Above all, it would be helpful if the Minister could explain why, at the same time as the Government are taking these very welcome steps—and, as I said, we do welcome them—they are pushing through the lobbying Bill, which will add extra reporting and accounting requirements for a swathe of charities. On the one side, there are small companies, rightly, having fewer requirements on their reporting and, at the very same time, we have a Bill that is going to add reporting and accounting requirements for a large number of charities, including some which, under this definition, would be called “micro”.

Finally, can the Minister explain why, when again the Government are introducing a welcome lightening of loads on small businesses, they are simultaneously adding—and it is the Minister in this House who is doing this—for every trade union, other than those which are very micro and much smaller than the cut-off for these regulations, an additional level of bureaucratic reporting and auditing? It will involve additional systems of checking, as well as additional reporting, and that will add costs and paperwork for trade unions. This welcome instrument is completely at variance with what the Minister, under different legislation, is doing to trade unions. Therefore, it would be very useful if he could explain how joined up the Government’s views on this are.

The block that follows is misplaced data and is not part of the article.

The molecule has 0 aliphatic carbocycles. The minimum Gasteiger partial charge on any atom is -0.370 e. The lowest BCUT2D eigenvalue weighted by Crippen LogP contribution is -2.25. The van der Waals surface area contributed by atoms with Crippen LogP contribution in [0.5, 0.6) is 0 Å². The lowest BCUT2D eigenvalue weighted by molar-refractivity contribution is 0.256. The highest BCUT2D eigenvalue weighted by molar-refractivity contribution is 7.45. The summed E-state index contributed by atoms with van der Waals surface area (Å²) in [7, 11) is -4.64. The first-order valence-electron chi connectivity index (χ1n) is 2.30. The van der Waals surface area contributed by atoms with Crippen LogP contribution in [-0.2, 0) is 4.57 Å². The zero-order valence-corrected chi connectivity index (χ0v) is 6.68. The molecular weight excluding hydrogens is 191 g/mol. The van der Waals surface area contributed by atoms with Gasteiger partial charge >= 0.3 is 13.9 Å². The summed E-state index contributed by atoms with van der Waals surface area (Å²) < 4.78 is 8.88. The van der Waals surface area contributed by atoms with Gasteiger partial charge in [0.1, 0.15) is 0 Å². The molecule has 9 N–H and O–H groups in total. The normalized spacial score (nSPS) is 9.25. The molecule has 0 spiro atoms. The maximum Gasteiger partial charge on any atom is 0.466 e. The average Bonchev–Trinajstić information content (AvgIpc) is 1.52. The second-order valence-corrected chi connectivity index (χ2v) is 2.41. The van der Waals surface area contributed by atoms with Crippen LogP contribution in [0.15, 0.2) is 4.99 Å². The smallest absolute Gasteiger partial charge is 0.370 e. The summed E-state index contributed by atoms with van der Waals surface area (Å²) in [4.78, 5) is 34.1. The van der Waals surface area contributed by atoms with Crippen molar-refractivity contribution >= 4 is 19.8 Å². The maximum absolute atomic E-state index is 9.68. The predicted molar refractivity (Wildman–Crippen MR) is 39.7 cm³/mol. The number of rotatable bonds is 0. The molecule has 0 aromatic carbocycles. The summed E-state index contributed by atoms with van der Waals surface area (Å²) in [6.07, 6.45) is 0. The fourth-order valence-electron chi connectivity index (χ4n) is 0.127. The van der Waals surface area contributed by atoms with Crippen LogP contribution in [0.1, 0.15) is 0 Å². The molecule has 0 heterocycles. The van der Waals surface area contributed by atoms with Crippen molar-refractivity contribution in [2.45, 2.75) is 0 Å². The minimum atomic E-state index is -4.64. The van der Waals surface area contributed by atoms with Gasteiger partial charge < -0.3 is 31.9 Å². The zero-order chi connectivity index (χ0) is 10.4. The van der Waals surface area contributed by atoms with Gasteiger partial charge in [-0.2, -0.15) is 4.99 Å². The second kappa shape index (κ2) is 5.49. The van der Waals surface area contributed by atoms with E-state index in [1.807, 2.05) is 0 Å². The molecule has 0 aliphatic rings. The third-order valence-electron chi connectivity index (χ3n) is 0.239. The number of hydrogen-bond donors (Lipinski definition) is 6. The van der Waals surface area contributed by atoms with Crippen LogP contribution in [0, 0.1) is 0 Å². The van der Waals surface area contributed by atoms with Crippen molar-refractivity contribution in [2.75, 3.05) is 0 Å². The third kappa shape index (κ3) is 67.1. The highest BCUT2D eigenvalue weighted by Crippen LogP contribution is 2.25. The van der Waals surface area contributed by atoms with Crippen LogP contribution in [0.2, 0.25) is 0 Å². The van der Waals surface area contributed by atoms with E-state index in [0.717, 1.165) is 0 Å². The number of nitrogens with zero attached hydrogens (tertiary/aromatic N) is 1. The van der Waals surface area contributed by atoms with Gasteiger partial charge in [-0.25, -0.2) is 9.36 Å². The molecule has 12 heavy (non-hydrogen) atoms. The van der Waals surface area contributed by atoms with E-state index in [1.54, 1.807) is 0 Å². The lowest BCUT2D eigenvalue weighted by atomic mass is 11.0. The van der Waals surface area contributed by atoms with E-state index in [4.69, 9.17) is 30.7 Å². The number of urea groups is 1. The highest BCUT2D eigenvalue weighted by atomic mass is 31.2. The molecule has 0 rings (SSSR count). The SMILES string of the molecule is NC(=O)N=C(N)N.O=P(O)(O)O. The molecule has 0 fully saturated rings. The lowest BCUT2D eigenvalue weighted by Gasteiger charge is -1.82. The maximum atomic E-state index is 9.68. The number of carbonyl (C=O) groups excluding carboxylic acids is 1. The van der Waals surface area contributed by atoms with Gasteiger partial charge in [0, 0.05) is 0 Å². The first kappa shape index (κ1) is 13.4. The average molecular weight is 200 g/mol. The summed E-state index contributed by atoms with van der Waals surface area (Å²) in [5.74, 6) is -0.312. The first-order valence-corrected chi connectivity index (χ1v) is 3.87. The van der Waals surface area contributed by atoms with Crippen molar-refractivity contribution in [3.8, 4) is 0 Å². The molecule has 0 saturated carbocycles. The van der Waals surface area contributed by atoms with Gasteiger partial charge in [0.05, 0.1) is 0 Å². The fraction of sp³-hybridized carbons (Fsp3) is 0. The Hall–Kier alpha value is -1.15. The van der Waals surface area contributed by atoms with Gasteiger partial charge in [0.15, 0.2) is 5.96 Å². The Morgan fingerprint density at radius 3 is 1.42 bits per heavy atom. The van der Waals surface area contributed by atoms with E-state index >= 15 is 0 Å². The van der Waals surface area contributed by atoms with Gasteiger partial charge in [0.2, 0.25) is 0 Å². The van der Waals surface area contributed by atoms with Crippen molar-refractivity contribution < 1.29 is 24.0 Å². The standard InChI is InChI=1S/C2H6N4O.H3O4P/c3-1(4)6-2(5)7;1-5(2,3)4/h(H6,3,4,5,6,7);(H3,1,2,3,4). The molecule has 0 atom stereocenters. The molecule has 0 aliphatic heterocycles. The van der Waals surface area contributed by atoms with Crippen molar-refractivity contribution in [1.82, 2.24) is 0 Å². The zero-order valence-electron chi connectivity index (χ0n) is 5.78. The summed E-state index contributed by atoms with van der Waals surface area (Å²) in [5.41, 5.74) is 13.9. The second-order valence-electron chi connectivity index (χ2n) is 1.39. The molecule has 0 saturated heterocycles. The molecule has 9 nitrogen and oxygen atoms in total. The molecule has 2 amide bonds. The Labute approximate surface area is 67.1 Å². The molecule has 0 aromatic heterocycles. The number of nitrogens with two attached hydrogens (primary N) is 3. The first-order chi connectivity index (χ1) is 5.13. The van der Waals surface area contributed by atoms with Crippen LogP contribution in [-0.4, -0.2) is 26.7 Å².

My Lords, I thank members of the Committee for their valuable and detailed comments during this debate and for their general support for this provision. I thank my noble friend Lord Cope of Berkeley for reiterating that this is a European measure that will benefit small companies. It introduces into EU law a definition of a micro-entity, as I said in my speech.